Smuggler's Notch west of Stowe


The Green Mountains seen from the Trapp Family Lodge parking lot

    The following morning we headed south on Vermont Highway 100, arguably the state’s most scenic route, and observed more covered bridges, church steeples, waterfalls, and country stores framed by brightly colored autumn leaves.  Shortly after leaving Stowe we passed through Waterbury, a convenient stop on the route of Amtrak’s Vermonter.  We paused at impressive Moss Glen Falls then headed to East Middlebury to look at the Waybury Inn which was used for exterior shots on the “Newhart” television series.  We actually spent the night in Rutland due to its proximity to the next day’s train excursion.  Rutland is the end point for Amtrak’s Ethan Allen Express which our son and I rode several years ago.  During the evening Christine and I attended a high school football game at Rutland High School and found it to be an enjoyable experience.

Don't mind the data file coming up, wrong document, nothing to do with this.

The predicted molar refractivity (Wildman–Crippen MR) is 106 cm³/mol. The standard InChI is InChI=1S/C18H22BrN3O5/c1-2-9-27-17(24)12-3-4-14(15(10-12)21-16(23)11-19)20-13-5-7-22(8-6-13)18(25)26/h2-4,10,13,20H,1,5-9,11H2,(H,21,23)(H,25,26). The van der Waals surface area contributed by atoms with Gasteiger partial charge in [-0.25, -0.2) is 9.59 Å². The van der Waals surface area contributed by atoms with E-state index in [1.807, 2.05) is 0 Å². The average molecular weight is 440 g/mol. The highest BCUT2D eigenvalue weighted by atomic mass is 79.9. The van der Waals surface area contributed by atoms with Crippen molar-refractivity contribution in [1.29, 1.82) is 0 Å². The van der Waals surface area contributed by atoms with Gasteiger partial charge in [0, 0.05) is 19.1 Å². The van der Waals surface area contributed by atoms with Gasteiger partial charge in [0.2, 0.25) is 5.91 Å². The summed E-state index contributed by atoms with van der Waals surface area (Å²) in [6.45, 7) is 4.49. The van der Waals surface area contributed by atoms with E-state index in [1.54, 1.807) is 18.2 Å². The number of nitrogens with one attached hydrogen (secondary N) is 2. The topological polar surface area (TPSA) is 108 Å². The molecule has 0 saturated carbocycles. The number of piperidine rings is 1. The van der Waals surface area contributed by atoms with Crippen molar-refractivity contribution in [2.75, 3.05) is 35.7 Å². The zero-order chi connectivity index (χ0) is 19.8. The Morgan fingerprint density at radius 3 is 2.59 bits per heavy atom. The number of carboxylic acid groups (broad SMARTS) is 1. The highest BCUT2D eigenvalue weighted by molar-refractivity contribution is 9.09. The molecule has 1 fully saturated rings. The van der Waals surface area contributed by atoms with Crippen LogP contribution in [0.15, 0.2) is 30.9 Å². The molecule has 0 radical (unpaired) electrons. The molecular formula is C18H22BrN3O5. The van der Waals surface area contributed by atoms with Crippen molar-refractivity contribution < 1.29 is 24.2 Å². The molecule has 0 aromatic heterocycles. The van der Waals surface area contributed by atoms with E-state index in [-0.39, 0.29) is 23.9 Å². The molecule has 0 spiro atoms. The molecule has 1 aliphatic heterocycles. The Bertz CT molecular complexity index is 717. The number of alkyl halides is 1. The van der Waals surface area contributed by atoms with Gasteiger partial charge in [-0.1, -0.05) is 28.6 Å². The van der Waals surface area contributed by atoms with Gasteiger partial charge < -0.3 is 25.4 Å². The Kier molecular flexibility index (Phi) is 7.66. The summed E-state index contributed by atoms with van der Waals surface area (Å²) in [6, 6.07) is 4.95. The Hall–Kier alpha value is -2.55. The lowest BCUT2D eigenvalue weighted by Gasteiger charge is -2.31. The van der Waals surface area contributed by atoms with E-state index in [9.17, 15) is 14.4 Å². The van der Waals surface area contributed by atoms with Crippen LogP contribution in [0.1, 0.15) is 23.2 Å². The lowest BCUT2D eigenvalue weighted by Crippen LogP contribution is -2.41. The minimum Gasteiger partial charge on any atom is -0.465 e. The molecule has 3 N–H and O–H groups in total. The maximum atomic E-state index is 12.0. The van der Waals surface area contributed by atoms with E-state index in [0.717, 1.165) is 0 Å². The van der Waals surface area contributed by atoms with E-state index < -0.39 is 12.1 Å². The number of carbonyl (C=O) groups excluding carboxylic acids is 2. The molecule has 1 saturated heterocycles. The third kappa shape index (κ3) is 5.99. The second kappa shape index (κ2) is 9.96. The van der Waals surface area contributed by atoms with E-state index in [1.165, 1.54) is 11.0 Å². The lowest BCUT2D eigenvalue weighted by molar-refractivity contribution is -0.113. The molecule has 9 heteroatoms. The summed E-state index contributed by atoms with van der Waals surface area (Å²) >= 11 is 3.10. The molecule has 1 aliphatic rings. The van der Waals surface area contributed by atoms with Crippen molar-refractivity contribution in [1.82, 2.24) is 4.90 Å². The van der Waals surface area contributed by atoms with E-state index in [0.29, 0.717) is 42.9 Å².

Farmland along Route 100 south of Waterbury


An iconic Vermont scene: covered bridge, church steeple, and winding stream at Waitsfield


Autumn leaves on a tree and mountainside in Waitsfield


Warren is home to this covered bridge


Moss Glen Falls along Route 100 south of Waitsfield


The Waybury Inn was used for exterior shots on "Newhart"


A mountain sunset forms the backdrop for Rutland High School's football game

    Saturday October 6 dawned clear and chilly as we made the short drive to Chester, VT where we boarded the Green Mountain Railroad’s autumn leaves excursion train which operates during the autumn peak.  The 10 car train was headed by GATX GP 38-2 # 2663 with Vermont Railway GP 40-2 # 307 on the rear.  We found swivel lounge seats in snack counter-lounge car 3091 at the center of the train and enjoyed the company of fellow passengers seated near us.


GATX 2663 leads the Green Mountain RR autumn leaves train at Chester


Streamlined Green Mountain RR cars originally served Santa Fe trains

    The rail line was laid by the Rutland Railroad in 1848-49 and hosted the overnight Green Mountain Flyer until 1953.  The line went bankrupt in 1961 and was subsequently purchased by the State which established the Green Mountain Railroad.  Eventually the GMRR was merged with the Vermont Railway to become part of the Vermont Rail System.  Most of the cars in the excursion consist originally were streamlined Santa Fe cars built in the 1930s though the last three cars were open window commuter coaches once belonging to the Central of New Jersey.